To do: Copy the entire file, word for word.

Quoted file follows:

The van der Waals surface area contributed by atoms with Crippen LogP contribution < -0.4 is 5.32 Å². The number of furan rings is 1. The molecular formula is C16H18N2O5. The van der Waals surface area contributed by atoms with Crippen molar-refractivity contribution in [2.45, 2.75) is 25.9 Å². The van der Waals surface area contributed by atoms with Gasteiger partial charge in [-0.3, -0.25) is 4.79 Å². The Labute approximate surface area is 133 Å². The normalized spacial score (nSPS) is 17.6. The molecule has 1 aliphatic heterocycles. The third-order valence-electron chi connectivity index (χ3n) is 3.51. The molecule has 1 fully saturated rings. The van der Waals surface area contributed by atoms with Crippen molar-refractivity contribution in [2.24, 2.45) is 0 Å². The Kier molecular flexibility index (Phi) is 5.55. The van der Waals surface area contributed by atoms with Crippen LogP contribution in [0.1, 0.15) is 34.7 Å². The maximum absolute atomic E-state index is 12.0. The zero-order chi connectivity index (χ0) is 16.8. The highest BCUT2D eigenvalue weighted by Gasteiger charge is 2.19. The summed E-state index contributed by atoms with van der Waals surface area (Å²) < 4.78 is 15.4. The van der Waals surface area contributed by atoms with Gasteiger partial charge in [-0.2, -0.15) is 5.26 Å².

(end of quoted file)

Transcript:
The van der Waals surface area contributed by atoms with Crippen LogP contribution < -0.4 is 5.32 Å². The number of furan rings is 1. The molecular formula is C16H18N2O5. The van der Waals surface area contributed by atoms with Crippen molar-refractivity contribution in [2.45, 2.75) is 25.9 Å². The van der Waals surface area contributed by atoms with Gasteiger partial charge in [-0.3, -0.25) is 4.79 Å². The Labute approximate surface area is 133 Å². The normalized spacial score (nSPS) is 17.6. The molecule has 1 aliphatic heterocycles. The third-order valence-electron chi connectivity index (χ3n) is 3.51. The molecule has 1 fully saturated rings. The van der Waals surface area contributed by atoms with Crippen molar-refractivity contribution in [2.24, 2.45) is 0 Å². The Kier molecular flexibility index (Phi) is 5.55. The van der Waals surface area contributed by atoms with Crippen LogP contribution in [0.1, 0.15) is 34.7 Å². The maximum absolute atomic E-state index is 12.0. The zero-order chi connectivity index (χ0) is 16.8. The highest BCUT2D eigenvalue weighted by Gasteiger charge is 2.19. The summed E-state index contributed by atoms with van der Waals surface area (Å²) < 4.78 is 15.4. The van der Waals surface area contributed by atoms with Gasteiger partial charge in [-0.2, -0.15) is 5.26 Å².